We buy bulk filtered water at commercial dispensers and reuse our plastic 1 gallon bottles for cooking or drinking. Tank water only gets used for washing. Have never had a problem with tank water IN THE TRAILER. Have had algae grow in the auxiliary tank I have in the bed of the truck when filled with campground water and left in the sun. That was a mess to clean up. I protect that tank from the sun now, and never refill from THAT campground. 🤣

Big Bill
1 month ago

Well we are part timers. This means our MH is parked for extended time when not in use. We seldom dry camp so we don’t have to rely on our tanks for perfectly clean water. We do drain and partially refill frequently. We do like to keep bottled water in the fridge especially when on the road. Everytime we dump the gray and black tanks we also drain and refresh the fresh water tank. 30 years of travel all over this great country and never an issue over water. We do carry a couple of gallon size water jugs from the grocery store for back up if needed. Simple low cost system that is very safe.

Mark W
1 month ago

Try using Purogene in your freshwater tank…..it works……

Yes, municipal water source is good and flush and circulate your water periodically.

We normally drink bottled water on our rig, tastes better.

32oz Purogene® Drinking Water Treatment and Water System Sanitizer for Water, Sanitizes Water Storage Systems, Provides for Long-Term Storage of Drinking Water

KOREY V. JACKSON
1 month ago

FEMA’s advice seems reasonable.

We drink, cook, wash, and shower with the water from our RV’s fresh water tank. At times, the water may be in there for a few months. The only time the tank is empty is during extended storage in sub-freezing conditions.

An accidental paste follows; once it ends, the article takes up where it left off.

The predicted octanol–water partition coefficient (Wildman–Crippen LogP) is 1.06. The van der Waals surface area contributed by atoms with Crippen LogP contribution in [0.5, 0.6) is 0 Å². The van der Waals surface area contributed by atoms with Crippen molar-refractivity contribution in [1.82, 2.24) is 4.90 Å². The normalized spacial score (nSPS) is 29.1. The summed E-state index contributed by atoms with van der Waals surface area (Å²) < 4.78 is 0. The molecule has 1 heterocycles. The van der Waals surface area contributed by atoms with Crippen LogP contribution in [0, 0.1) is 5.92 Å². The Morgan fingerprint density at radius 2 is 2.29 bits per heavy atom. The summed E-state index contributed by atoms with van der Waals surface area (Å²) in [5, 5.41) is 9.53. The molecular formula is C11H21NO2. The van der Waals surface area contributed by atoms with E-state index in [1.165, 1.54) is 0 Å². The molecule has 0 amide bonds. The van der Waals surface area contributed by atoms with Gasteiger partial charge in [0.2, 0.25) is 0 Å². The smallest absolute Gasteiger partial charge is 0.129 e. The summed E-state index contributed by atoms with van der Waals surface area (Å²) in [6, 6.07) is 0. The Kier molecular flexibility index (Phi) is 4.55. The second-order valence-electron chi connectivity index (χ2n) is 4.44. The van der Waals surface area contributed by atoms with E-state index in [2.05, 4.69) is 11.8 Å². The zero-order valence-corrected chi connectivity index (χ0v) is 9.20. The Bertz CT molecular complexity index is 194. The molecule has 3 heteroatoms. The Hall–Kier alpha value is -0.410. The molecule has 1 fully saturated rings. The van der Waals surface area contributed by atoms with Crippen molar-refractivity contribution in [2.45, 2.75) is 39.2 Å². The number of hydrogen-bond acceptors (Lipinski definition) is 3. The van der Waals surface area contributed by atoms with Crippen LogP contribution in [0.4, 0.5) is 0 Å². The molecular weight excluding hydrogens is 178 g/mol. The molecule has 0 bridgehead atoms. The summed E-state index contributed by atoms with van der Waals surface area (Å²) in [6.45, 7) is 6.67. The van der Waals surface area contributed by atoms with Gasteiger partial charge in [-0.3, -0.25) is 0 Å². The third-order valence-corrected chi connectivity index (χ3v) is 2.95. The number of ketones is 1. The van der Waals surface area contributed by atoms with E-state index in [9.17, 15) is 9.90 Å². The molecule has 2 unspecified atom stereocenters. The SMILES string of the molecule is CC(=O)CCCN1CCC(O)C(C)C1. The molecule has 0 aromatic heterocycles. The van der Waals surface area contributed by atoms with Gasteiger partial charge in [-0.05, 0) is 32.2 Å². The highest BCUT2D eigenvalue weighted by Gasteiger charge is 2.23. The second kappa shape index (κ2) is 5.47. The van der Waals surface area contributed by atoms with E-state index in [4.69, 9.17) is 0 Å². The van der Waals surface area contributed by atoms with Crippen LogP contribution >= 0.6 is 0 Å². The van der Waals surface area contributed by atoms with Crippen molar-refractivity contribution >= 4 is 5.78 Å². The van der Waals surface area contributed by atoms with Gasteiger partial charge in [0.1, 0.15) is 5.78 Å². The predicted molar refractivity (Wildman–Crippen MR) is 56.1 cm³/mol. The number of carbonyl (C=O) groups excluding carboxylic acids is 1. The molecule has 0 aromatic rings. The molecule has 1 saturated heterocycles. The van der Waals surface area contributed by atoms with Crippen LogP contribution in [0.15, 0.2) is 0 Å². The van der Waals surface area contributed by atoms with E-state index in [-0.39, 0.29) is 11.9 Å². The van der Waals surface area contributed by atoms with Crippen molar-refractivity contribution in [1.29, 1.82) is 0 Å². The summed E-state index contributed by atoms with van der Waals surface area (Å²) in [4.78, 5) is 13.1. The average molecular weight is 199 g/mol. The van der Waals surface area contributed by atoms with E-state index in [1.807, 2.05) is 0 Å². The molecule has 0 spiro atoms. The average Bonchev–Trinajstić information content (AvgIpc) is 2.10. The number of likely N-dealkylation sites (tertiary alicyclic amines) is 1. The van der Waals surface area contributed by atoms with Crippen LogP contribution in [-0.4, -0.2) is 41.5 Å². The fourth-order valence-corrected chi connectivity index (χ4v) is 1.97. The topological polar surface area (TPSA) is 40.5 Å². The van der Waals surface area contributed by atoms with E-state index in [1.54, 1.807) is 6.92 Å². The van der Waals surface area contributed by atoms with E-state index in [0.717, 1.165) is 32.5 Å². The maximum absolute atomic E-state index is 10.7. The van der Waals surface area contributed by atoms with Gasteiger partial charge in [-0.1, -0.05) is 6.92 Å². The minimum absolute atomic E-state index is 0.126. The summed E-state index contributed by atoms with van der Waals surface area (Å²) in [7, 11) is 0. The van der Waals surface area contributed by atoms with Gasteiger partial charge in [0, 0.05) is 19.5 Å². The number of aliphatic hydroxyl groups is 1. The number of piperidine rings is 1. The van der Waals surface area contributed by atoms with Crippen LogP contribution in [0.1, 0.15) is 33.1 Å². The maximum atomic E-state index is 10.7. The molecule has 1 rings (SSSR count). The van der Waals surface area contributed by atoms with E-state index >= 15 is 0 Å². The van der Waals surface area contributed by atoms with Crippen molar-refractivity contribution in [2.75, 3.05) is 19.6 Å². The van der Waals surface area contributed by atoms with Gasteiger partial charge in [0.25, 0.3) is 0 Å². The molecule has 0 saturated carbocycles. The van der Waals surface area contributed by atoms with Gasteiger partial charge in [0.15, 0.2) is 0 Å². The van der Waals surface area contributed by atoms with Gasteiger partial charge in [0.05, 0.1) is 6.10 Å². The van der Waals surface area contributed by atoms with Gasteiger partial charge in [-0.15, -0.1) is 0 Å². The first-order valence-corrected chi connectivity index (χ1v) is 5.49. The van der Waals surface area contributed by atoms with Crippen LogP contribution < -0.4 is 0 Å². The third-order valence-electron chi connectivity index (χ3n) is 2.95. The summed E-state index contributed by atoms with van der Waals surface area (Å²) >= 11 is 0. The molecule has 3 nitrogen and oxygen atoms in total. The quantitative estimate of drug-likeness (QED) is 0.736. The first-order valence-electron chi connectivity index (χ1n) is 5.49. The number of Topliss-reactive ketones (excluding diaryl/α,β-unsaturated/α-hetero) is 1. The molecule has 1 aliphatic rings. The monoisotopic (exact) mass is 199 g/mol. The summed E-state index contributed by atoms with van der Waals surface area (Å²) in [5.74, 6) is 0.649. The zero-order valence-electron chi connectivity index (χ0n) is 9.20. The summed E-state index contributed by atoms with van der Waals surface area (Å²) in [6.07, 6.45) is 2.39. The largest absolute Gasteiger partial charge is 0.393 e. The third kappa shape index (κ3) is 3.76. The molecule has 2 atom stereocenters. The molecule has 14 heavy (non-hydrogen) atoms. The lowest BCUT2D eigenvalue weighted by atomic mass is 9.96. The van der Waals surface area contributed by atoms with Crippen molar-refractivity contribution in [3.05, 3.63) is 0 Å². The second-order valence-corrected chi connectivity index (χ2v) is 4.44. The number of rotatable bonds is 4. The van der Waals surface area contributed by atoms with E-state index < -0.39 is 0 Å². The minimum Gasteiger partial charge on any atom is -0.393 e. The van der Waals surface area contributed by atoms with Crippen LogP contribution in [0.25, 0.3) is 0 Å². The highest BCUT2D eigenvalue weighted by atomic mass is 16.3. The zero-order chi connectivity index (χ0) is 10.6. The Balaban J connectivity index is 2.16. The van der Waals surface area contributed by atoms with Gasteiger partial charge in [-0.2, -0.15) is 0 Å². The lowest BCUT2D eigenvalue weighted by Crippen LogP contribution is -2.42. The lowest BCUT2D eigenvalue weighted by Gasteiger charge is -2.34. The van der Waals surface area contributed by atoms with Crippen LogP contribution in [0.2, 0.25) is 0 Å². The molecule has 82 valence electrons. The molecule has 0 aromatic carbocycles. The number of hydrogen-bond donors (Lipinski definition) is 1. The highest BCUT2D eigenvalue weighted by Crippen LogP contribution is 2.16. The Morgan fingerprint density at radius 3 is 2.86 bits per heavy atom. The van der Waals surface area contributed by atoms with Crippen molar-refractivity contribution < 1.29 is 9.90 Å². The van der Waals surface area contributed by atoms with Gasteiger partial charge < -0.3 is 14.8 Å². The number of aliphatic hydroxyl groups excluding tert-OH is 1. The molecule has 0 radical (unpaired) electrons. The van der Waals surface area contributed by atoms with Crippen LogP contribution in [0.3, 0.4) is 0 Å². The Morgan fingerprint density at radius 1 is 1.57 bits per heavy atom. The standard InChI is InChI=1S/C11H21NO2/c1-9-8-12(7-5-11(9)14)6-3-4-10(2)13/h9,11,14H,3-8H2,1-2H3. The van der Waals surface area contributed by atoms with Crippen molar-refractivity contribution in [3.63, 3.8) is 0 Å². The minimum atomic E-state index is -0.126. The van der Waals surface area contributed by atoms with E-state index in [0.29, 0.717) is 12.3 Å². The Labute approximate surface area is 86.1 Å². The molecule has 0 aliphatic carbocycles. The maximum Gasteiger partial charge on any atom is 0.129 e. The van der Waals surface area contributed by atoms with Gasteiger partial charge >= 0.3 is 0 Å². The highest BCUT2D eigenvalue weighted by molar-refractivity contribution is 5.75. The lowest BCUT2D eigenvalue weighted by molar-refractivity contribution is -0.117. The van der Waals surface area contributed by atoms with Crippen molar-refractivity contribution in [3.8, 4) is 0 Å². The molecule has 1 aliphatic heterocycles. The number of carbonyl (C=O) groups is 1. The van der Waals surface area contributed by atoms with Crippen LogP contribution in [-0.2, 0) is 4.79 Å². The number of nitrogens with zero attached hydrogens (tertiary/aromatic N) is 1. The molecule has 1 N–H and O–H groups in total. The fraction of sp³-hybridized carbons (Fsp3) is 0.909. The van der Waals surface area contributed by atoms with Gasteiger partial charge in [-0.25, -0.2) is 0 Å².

We sanitize with bleach before extended travels, several times per year.
Granted, we use a filtered water pitcher for refilling our water bottles.
To my knowledge, over the years, we have never run into any problems with our tank’s fresh water.

Wallace Wood
1 month ago

If you’re worried about what may be living in your fresh water tank, buy a dpd residual chlorine test kit. Run the water in the RV for 5 minutes and take a sample. Use the test kit. if the water or the test strip, depending on the kit, turns pink you have residual chlorine in the water. Nothing will grow. The chlorine will kill it. If it doesn’t change color, no residual chlorine and yes your water may not be safe to drink.

Thomas D
1 month ago
Reply to  Wallace Wood

We live on a well system. Hence, no chlorine. and no municipal water within 15 miles and they re on a BIG well. will they have chlorinated water. I doubt it. I think people worry too much

steve
1 month ago

My water well is a “known good source of water” but it is not chlorinated and I would not trust it for longer than a month or so.

Robin Deane
1 month ago